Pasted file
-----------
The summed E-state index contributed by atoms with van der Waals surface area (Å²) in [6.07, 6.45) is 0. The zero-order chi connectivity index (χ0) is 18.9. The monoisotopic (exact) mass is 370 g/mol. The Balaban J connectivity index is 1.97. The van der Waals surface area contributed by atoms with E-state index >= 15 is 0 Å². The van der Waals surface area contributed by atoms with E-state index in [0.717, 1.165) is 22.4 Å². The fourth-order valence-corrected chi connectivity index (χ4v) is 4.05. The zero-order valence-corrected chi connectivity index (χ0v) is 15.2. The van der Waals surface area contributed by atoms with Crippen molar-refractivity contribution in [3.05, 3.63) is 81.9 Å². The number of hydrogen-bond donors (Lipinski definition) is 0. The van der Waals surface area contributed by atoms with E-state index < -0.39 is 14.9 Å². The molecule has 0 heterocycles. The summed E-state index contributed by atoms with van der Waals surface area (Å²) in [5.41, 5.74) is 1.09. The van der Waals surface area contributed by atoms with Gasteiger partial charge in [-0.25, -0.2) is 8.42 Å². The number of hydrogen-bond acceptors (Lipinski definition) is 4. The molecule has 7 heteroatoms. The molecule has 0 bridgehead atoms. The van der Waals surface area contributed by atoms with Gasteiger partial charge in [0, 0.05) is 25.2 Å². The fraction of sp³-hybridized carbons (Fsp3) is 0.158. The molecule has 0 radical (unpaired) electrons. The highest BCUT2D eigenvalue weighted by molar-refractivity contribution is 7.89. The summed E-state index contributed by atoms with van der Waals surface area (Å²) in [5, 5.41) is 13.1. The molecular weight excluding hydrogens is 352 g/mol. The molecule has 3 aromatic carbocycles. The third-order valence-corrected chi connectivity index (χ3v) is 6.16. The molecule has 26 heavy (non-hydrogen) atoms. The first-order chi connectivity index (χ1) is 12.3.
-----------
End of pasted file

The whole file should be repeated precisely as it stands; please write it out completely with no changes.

The summed E-state index contributed by atoms with van der Waals surface area (Å²) in [6.07, 6.45) is 0. The zero-order chi connectivity index (χ0) is 18.9. The monoisotopic (exact) mass is 370 g/mol. The Balaban J connectivity index is 1.97. The van der Waals surface area contributed by atoms with E-state index >= 15 is 0 Å². The van der Waals surface area contributed by atoms with E-state index in [0.717, 1.165) is 22.4 Å². The fourth-order valence-corrected chi connectivity index (χ4v) is 4.05. The zero-order valence-corrected chi connectivity index (χ0v) is 15.2. The van der Waals surface area contributed by atoms with Crippen molar-refractivity contribution in [3.05, 3.63) is 81.9 Å². The number of hydrogen-bond donors (Lipinski definition) is 0. The van der Waals surface area contributed by atoms with E-state index < -0.39 is 14.9 Å². The molecule has 0 heterocycles. The summed E-state index contributed by atoms with van der Waals surface area (Å²) in [5.41, 5.74) is 1.09. The van der Waals surface area contributed by atoms with Gasteiger partial charge in [-0.25, -0.2) is 8.42 Å². The number of hydrogen-bond acceptors (Lipinski definition) is 4. The molecule has 7 heteroatoms. The molecule has 0 bridgehead atoms. The van der Waals surface area contributed by atoms with Gasteiger partial charge in [0, 0.05) is 25.2 Å². The fraction of sp³-hybridized carbons (Fsp3) is 0.158. The molecule has 0 radical (unpaired) electrons. The highest BCUT2D eigenvalue weighted by molar-refractivity contribution is 7.89. The summed E-state index contributed by atoms with van der Waals surface area (Å²) in [5, 5.41) is 13.1. The molecular weight excluding hydrogens is 352 g/mol. The molecule has 3 aromatic carbocycles. The third-order valence-corrected chi connectivity index (χ3v) is 6.16. The molecule has 26 heavy (non-hydrogen) atoms. The first-order chi connectivity index (χ1) is 12.3.